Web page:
Sumatra water shrew (Chimarrogale sumatrana)

Sumatran water shrew female, side view
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Sumatra water shrew fact file

Sumatra water shrew description

GenusChimarrogale (1)

This exceptionally rare water-dwelling animal has a body modified for an aquatic life (3). While it is relatively large for a shrew (3), the body and head, with the long, pointed nose characteristic of all shrews (4), are streamlined. The short, dense fur, which is sooty grey on the back with a scattering of longer, white-tipped hairs, and dull brown on the underside (2), is somewhat water repellent (3). The eyes of the Malayan water shrew are tiny, and the small ears can be sealed with a flap of skin when underwater. The feet are fringed with stiff hairs, an adaptation which aids propulsion when the shrew is kicking through the water (3).

Also known as
Sumatran water shrew.
Head-body length: 80 – 130 mm (2)
Tail length: 60 – 101 mm (2)
30 g (2)

Sumatra water shrew biology

Water shrews belonging to the genus Chimarrogale are reportedly competent underwater swimmers and feed on insects, aquatic larvae, small crustaceans and fish found in their forest stream habitat (3).


Sumatra water shrew range

The Sumatra water shrew has only been recorded from the Padang Highlands in west Sumatra, Indonesia (5).


Sumatra water shrew habitat

Inhabits streams in tropical mountain forest (6), probably up to altitudes of 3,300 metres (5).


Sumatra water shrew status

Classified as Data Deficient (DD) on the IUCN Red List (1).

IUCN Red List species status – Data Deficient


Sumatra water shrew threats

The little-known Sumatra water shrew depends on clear mountain streams for its survival, and so water pollution poses a threat to this species’ existence. Deforestation increases the amount of sediment that is washed into streams, degrading the quality of the Sumatra water shrew’s habitat (3). In addition, Sumatra water shrews are sometimes caught in fish traps as they forage underwater (5).


Sumatra water shrew conservation

A conservation action plan for all Eurasian insectivores and tree shrews, including the Sumatra water shrew, was complied by the IUCN in 1995. The plan recommended that surveys should be carried out in the Padang Highlands to determine the distribution of this Critically Endangered species, in addition to undertaking research to obtain information on its ecological requirements (5).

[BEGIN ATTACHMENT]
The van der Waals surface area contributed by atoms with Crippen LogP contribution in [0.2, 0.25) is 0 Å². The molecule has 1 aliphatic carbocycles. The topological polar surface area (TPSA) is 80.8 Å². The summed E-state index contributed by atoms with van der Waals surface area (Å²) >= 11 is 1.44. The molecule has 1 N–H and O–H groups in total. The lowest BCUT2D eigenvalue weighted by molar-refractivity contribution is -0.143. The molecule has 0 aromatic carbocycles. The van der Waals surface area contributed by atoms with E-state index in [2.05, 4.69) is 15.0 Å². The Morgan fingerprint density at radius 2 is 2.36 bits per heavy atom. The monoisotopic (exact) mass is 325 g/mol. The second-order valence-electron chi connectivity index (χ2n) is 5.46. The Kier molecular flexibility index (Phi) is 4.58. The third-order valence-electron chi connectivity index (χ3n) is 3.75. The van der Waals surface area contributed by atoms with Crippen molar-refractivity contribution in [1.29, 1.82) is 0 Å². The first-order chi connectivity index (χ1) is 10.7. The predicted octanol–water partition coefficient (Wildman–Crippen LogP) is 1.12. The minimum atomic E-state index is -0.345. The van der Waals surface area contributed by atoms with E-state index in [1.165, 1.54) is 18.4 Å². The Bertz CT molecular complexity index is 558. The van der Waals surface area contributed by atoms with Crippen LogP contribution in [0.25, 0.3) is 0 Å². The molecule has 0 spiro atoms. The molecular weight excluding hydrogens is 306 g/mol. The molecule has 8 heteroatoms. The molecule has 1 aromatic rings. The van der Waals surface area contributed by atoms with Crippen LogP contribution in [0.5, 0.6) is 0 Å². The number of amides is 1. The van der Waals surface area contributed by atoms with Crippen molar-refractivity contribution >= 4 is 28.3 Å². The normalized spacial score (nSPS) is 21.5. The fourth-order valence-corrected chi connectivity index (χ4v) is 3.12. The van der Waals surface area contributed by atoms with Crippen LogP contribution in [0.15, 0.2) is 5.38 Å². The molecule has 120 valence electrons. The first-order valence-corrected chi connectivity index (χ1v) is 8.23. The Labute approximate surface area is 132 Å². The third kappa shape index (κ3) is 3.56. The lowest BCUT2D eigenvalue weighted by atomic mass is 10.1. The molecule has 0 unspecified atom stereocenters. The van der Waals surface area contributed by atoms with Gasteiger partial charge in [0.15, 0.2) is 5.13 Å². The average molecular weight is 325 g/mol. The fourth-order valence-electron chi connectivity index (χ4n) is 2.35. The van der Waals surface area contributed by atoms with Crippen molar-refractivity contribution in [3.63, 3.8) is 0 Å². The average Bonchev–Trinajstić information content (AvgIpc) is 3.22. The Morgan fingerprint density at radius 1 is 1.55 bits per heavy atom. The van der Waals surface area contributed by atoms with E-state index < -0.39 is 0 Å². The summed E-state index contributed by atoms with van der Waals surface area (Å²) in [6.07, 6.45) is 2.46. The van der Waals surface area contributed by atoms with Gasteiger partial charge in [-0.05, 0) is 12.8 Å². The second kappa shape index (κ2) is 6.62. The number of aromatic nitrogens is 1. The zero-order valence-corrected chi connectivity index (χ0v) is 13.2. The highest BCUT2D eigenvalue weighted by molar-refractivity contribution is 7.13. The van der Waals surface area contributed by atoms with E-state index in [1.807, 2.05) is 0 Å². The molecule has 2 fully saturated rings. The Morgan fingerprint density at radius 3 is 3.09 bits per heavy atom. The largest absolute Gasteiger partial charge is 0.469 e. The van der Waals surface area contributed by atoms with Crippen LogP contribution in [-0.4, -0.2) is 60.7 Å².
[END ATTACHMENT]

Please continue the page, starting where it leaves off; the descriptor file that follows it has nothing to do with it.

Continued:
View information on this species at the UNEP World Conservation Monitoring Centre.

Find out more

For further information on the Sumatra water shrew see:



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Diverse group of arthropods (a phylum of animals with jointed limbs and a hard chitinous exoskeleton) characterised by the possession of two pairs of antennae, one pair of mandibles (parts of the mouthparts used for handling and processing food) and two pairs of maxillae (appendages used in eating, which are located behind the mandibles). Includes crabs, lobsters, shrimps, slaters, woodlice and barnacles.
Stage in an animal’s lifecycle after it hatches from the egg. Larvae are typically very different in appearance to adults; they are able to feed and move around but usually are unable to reproduce.


  1. IUCN Red List (June, 2009)
  2. EDGE of Existence (February, 2008)
  3. Nowak, R.M. (1999) Walkers Mammals of the World. Sixth edition. The Johns Hopkins University Press, Baltimore and London.
  4. Macdonald, D.W. (2006) The Encyclopedia of Mammals. Oxford University Press, Oxford.
  5. Stone, D. (1996) Eurasian Insectivores and Tree Shrews: Status, Survey and Conservation Action Plan. IUCN/SSC Insectivore, Tree Shrew and Elephant Shrew Specialist Group. IUCN, Gland, Switerzland.
  6. Wilson, D.E. and Reeder, D.M. (2005) Mammal Species of the World. A Taxonomic and Geographic Reference. The John Hopkins University Press, Baltimore.

Image credit

Sumatran water shrew female, side view  
Sumatran water shrew female, side view

© Samuel T. Turvey

Samuel T. Turvey


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